بسم الله الرحمن الرحيم.
“My aunts call me an extremist. Because I wear the hijāb and support Palestine.”*
ز [an Arabic letter. ‘Z’] lives in South-East London. Born to a white British mother and an Egyptian (Muslim, but not practising) father, seventeen-year-old she accepted Islam earlier this year, in January. She would watch Islamic YouTube videos, and her eyes – indicative of a pure and sincere heart, Masha Allah – would start welling up with tears. The change had come as a little bit of a shock to her family members.
ز had attended a secondary school at which the majority of attendees are of Irish/traveller origin; there are also many students there who are EDL-supporters.
Apparently, many of the traveller students have themselves become EDL-supporters: it is, unfortunately, frequently the case that minority groups ‘turn’ on other minority groups, if it means gaining acceptance, and having a scapegoat outside of themselves to debase.
These days, she often visits the London Central Masjid (Regent’s Park) in order to worship, talk to people, and to peruse the little bookshop on the ground floor there. She has connected with other revert sisters (via social media) and finds a lot of love and comfort at her paternal auntie (Hana)’s home; her auntie’s husband, she says, treats her as though he is her real uncle too.
ز visited Egypt once, at a young age, but has not returned there since. An auntie from the Masjid (who is of Moroccan origin) has also approached her to see if she would be interested in marrying her (the auntie’s) son… [ز has, however, has since politely declined this proposal.]
To get her questions answered, ز sees the mosque’s Shaykh. She has a strong belief in the importance of compassion in Islam [after all, this is the Muhammadan way] and also believes in taking Deen seriously. For example, although her friends may casually talk to boys, she does not. She loves to pray Salāh; I think she finds much peace and joy in it.
What inspires me about ز is her (gentle-but-determined) determination, Masha Allah, and her keen generosity of spirit. She, this seventeen-year-old woman, found Islam ― or, rather, Allah had chosen her specifically. At home, for example, it must be hard: ز’s parents do not live together, and she lives with her (non-Muslim) mother, and with her mother’s partner, and with her (ز’s) sister, who is also not Muslim. In front of her mother’s partner, ز wears her headscarf. She takes her Deen seriously; she is finding her place in it, Alhamduli Llah.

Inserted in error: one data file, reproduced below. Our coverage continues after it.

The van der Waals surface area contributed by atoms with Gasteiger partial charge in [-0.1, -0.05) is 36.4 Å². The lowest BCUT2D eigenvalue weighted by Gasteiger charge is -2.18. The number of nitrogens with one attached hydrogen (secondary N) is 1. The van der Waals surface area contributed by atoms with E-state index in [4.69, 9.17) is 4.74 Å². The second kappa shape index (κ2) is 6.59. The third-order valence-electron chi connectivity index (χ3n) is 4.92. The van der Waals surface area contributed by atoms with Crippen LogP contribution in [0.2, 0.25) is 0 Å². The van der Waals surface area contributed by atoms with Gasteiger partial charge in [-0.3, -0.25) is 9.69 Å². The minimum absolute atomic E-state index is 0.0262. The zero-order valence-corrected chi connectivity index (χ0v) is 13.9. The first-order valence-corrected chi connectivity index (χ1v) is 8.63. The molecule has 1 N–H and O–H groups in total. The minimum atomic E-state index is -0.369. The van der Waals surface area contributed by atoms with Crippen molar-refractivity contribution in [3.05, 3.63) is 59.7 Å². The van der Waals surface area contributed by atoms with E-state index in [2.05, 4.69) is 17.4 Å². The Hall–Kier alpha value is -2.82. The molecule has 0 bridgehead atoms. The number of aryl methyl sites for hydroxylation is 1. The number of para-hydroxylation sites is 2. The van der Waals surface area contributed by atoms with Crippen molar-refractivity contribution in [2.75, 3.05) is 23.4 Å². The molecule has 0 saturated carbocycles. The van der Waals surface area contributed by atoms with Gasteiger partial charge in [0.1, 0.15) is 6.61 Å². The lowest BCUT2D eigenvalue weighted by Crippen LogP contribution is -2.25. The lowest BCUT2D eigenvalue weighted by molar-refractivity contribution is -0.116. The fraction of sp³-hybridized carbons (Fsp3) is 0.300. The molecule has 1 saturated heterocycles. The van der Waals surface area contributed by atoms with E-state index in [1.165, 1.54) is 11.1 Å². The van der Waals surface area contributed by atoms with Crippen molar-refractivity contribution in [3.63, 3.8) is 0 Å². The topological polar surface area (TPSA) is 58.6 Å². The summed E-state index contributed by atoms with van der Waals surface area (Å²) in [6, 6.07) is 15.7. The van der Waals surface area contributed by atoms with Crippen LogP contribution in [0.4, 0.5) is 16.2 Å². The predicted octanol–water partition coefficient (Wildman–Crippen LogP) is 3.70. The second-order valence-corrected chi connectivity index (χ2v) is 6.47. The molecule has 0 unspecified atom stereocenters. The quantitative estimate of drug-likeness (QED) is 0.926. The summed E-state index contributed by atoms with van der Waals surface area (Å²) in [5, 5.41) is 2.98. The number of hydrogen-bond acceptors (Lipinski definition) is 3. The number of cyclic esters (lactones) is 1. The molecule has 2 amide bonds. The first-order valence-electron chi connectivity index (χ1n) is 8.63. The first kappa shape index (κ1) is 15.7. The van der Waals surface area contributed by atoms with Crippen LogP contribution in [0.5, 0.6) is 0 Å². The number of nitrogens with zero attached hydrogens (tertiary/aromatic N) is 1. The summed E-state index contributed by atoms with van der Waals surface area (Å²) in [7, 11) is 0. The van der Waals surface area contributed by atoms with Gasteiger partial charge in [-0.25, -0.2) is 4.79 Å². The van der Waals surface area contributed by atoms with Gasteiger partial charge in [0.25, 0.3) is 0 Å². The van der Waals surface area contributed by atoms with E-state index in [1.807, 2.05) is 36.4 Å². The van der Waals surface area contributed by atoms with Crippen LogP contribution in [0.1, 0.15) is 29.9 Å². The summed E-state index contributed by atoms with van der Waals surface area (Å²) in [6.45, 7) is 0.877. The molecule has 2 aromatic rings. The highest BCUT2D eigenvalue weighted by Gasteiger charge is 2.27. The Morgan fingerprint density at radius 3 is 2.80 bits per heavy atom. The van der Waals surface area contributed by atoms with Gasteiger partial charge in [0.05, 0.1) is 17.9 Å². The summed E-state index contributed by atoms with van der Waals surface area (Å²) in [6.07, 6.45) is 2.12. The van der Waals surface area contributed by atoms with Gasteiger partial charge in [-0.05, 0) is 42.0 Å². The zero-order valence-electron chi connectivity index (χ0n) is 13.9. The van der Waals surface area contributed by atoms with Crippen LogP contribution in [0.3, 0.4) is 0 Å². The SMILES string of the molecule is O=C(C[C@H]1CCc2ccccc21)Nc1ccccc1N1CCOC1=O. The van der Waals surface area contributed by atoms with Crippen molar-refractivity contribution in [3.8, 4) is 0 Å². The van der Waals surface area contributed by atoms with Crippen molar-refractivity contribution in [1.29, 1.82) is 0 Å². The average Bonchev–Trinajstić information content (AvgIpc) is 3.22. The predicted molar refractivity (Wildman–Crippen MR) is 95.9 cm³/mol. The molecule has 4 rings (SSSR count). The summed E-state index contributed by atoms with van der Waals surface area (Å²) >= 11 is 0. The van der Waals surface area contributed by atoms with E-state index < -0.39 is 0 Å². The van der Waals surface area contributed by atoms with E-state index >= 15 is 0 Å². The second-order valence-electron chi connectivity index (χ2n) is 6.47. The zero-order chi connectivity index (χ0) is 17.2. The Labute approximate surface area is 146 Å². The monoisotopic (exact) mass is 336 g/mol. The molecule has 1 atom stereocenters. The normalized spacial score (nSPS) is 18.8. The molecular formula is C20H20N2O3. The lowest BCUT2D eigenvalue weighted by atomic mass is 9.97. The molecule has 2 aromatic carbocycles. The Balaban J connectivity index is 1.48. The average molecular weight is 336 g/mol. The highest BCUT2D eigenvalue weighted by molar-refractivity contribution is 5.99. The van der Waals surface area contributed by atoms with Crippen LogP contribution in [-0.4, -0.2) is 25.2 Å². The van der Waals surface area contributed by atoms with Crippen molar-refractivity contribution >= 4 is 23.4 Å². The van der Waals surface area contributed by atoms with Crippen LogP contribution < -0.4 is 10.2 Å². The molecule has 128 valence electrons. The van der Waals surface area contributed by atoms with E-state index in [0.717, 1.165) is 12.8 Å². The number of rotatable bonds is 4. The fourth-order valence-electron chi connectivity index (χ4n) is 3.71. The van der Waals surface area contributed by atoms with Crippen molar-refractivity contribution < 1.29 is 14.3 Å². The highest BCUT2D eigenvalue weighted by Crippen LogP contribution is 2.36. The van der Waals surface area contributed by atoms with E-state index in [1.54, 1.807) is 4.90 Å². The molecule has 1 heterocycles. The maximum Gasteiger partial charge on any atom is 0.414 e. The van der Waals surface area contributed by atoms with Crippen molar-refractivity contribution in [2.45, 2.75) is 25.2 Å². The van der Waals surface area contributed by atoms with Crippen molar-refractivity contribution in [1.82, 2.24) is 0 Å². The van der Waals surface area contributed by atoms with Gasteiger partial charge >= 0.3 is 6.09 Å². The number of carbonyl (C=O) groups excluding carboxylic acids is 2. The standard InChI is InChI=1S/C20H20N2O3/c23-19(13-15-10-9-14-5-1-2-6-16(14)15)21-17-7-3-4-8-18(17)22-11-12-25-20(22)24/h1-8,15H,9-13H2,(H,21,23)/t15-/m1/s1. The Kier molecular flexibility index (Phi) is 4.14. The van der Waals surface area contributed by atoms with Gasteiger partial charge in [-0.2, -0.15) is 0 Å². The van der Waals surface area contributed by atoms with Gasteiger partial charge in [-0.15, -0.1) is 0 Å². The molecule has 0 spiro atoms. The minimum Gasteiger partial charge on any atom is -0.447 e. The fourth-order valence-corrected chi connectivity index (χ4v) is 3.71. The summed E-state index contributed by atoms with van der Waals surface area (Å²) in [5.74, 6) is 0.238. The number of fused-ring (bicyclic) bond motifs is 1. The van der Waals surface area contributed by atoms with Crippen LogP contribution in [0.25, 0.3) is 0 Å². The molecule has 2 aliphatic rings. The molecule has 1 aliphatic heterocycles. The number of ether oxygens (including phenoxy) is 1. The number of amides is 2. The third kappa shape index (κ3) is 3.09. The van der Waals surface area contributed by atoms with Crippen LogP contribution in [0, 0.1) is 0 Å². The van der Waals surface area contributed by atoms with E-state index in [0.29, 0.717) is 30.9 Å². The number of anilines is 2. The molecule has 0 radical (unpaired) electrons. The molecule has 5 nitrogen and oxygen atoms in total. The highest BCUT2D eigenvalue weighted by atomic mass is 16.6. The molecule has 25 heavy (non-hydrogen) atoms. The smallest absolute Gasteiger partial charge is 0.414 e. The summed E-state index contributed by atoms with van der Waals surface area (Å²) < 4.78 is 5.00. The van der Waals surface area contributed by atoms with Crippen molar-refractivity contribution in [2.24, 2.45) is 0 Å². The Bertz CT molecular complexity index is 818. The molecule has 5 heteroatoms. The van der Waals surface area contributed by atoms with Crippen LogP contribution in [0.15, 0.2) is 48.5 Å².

We visited an Islamic charity shop together, and she had picked out a book of Islamic names and their meanings to buy. She also found some very nice headscarves to get, from good old Whitechapel Market. We had eaten lunch together at a Halal Korean (at least, I think it had been Korean) restaurant, and then ز had insisted on getting me some headscarves, in return for the food. I mean, she insisted-insisted on getting me those scarves. I wore one of them (blue in colour) on my mountain hike this month. I make Du’a that ز is, and becomes, one of the best of us Muslims.
In the future, ز would like to work at an Islamic Montessori school, Insha Allah. I reckon children would love her, Masha Allah. Like her little cousin Ibrahim: the clever little four-year-old (Allahummabārik) who watches shows like Catchphrase, at this age, and who seems to like… astutely questioning things (rather like the Prophet Ibrahim AS, who had a tendency to intelligently question things, even from a very young age, Masha Allah).
Recently, ز attended an event on the specific topic of ‘Prophetic and Productive’ mornings, where she learnt about how Muhammad (SAW) would spend his mornings, and about Salat ud-Duha.
• ز’s current status on WhatsApp: “Say Alhamdulillah <3″
*Quotations may be slightly paraphrased and not 100% verbatim, since I am writing them from memory.
“Indeed, [O Muhammad], you do not guide whom you like, but Allah guides whom He wills. And He is Most Knowing of the [rightly] guided.” — Qur’an (28:56)